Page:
a) a 2-hour exam of unseen passages (intended to test "the ready scholar");

b) a 3-hour exam of prescribed texts (intended to test "the prepared scholar"). The passages are taken from a selection of texts comprising the Common List (as drawn up and published by the Department from time to time: see Appendix)

6c.(2) Latin Language Translation. The examination is in two parts.

a) a 2-hour exam of unseen passages (intended to test "the ready scholar");

b) a 3-hour exam of prescribed texts (intended to test "the prepared scholar"). The passages are taken from a selection of texts comprising the Common List (see Appendix)

6d.The four parts total of these examinations are separable and may be attempted in any order or combination.

6e.(3) Greek Prose Composition and Latin Prose Composition. Competence must be demonstrated in each language, either i) by passing the take-home exam set by the Ph.D. Committee, or ii) by completing the Advanced Prose Composition Course (250 or 260) with a grade of at least A-.

[Note: continuing Berkeley students may already have satisfied this requirement in one language.]

6f.(4) German and either French or Italian reading ability. 1-hour-fifteen-minute translation examinations are set in each language (a passage of 500 words for translation with the use of a dictionary, or 300 words without a dictionary).

[Note 1: these examinations are set and judged by the M.A. Committee.

Note 2: continuing Berkeley students will already have satisfied this requirement in at least one language.]

6g. Time-table

(i) All examinations are to be attempted not later than the fourth enrolled semester following admission to the Ph.D. program.

(ii) Any examinations not passed by the end of the fourth enrolled semester following admission to the Ph.D. program must be retaken each subsequent semester. Failure to pass any of the required exams by the end of the sixth enrolled semester following admission to the Ph.D. program will normally result in a request to the Dean of Graduate Division that the student be placed on probation.

(iii) New students entering the Ph.D. program directly must attempt the examination in their first modern language no later than the second enrolled semester in the Ph.D. program. If the exam is not passed on the first attempt it must be repeated in every subsequent enrolled semester until passed.

(iv) The examination in the second modern foreign language must be attempted for the first time no later than the third enrolled semester in the Ph.D. program, and if not passed must be repeated in every subsequent enrolled semester until passed.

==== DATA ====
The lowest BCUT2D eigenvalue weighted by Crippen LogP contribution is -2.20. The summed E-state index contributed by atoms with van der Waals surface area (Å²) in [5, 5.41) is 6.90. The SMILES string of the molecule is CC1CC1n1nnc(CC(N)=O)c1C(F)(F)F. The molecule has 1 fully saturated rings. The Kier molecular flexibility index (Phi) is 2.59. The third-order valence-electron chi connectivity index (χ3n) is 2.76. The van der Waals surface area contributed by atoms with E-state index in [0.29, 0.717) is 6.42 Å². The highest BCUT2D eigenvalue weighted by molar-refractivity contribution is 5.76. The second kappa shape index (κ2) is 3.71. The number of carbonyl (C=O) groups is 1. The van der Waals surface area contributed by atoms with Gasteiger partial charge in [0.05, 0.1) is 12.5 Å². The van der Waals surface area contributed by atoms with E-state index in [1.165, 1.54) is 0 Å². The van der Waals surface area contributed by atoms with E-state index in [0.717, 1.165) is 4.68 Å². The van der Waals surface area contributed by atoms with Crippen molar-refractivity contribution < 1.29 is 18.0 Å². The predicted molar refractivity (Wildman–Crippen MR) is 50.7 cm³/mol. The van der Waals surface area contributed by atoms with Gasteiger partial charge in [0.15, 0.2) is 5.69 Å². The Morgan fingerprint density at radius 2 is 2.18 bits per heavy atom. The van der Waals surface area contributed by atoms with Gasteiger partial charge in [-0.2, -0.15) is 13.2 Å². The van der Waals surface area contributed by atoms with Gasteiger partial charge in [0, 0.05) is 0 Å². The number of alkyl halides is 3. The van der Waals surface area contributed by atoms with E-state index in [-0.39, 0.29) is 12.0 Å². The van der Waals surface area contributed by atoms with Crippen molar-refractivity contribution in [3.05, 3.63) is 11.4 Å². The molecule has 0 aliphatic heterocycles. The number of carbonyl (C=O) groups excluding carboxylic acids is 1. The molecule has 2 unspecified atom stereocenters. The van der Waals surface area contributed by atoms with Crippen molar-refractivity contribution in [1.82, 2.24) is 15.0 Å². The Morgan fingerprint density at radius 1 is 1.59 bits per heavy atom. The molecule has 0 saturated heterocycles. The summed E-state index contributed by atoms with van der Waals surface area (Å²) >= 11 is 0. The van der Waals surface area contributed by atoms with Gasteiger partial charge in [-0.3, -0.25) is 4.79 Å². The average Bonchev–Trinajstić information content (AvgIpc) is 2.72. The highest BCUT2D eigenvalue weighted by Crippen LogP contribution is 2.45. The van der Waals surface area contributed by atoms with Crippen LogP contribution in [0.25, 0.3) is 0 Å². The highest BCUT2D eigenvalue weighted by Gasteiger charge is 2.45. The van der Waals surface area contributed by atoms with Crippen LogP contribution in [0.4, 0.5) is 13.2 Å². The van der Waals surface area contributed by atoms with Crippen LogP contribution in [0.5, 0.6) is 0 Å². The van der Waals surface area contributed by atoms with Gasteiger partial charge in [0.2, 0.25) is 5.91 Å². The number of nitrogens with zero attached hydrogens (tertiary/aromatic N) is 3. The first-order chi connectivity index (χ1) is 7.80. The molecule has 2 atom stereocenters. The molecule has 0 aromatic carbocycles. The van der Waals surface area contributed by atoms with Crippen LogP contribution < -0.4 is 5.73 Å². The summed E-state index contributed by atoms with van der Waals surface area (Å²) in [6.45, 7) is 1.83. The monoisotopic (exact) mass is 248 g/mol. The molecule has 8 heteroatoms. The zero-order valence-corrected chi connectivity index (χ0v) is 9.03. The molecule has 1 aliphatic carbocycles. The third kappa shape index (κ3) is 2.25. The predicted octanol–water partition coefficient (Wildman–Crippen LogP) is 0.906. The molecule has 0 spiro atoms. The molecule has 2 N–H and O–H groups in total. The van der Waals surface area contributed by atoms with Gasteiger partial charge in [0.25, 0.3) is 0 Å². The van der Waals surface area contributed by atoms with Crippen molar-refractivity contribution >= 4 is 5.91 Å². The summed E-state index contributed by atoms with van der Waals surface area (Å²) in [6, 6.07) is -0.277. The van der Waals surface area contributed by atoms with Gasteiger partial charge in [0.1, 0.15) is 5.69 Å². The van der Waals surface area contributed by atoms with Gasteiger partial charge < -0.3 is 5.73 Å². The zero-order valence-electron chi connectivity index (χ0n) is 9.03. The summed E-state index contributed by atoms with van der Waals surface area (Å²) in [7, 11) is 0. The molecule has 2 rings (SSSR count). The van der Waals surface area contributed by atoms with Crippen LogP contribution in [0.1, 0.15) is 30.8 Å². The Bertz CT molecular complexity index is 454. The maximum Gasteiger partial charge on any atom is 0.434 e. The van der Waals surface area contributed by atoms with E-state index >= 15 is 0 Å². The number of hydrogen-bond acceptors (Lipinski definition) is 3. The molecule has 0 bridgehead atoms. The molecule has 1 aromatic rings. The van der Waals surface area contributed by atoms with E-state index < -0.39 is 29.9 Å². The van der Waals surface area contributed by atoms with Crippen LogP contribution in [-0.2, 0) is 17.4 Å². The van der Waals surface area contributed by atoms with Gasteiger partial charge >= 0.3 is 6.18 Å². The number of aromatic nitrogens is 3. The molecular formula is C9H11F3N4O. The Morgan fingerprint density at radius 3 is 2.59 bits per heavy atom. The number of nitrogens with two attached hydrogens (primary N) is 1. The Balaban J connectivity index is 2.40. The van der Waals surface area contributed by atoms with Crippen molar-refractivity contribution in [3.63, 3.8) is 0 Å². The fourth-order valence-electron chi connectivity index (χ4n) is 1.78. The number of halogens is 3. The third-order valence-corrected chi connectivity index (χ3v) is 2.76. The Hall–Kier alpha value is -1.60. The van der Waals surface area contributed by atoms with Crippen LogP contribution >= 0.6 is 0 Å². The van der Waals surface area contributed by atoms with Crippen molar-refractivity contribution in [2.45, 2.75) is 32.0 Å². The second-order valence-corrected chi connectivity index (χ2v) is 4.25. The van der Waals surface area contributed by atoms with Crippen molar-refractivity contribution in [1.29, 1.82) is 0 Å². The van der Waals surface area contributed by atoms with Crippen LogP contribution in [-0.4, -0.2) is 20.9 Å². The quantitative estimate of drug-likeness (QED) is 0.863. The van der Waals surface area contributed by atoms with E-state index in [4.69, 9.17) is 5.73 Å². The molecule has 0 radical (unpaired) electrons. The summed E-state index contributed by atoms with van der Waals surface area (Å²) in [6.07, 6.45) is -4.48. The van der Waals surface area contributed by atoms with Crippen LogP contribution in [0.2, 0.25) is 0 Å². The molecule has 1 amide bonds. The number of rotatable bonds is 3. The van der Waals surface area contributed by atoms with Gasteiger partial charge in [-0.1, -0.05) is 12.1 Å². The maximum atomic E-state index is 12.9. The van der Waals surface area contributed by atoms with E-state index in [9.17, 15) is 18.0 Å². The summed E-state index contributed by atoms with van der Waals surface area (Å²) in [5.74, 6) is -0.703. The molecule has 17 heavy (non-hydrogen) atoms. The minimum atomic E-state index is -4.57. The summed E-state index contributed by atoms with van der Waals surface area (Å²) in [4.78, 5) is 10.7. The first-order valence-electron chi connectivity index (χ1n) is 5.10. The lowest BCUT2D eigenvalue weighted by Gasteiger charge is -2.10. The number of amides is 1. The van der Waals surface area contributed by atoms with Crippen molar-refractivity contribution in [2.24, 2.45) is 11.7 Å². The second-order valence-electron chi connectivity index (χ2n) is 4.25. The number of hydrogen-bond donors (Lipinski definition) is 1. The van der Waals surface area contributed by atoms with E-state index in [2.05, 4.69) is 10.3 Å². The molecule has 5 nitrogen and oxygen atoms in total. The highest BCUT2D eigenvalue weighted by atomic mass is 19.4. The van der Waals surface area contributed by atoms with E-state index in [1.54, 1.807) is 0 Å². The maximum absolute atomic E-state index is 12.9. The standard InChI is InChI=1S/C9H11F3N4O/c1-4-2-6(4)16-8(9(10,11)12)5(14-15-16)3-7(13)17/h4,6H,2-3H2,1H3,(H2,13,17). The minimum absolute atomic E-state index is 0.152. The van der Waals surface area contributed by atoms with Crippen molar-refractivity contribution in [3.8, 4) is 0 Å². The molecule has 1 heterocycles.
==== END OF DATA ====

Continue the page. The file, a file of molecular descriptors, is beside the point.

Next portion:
(v) Notwithstanding 6g(ii), failure to complete the modern language requirement by the end of the fourth enrolled semester may result in termination from the program unless the examination committee votes to allow the candidate a subsequent attempt.

Individual Reading List

6h. By the beginning of the second semester after completion of the M.A., students must have constructed an Individual Reading List in consultation either with their PA or other suitable faculty member. The List must total not less than 300 pages of Oxford Text (or equivalent). (1000 lines of verse is to be taken as the equivalent of 33 pages of prose.) For the sake of individual flexibility, however, no restriction is imposed on the number of authors covered, nor on the proportion of Greek to Latin. After approval by the GA, the List will form part of the student's file, and progress on completing it will be monitored by the GA and by the faculty member originally consulted. The List will be presented to the student's Oral Examination Committee when the committee is constituted. Changes to the list may be made up until that time. The list may be taken into account by the Committee in their conduct of the examination.

7. Submission of Papers

7a. Every student is required to submit to the orals committee at least three papers in various fields of classical study demonstrating competence in methods of research, in the preparation of bibliographies, and in expository writing. One paper must be an exegetical commentary on a selected piece of Greek or Latin prose or poetry. One paper must be in the area of the proposed dissertation; or as an alternative to such a paper, the student may submit in its place a brief statement of interest concerning the probable area of dissertation research (3-10 pages in length, with an added bibliography of 2 or more pages).

Papers are to be written in an acceptable scholarly form, with documentation provided in footnotes or endnotes; a consistent scholarly style, such as would be acceptable in a scholarly periodical or other publication, should be maintained (the standard of style of Classical Antiquity is recommended but not required). Seminar papers may be submitted in unchanged form if the name of the professor as well as his/her comments on the paper (in their entirety) are included.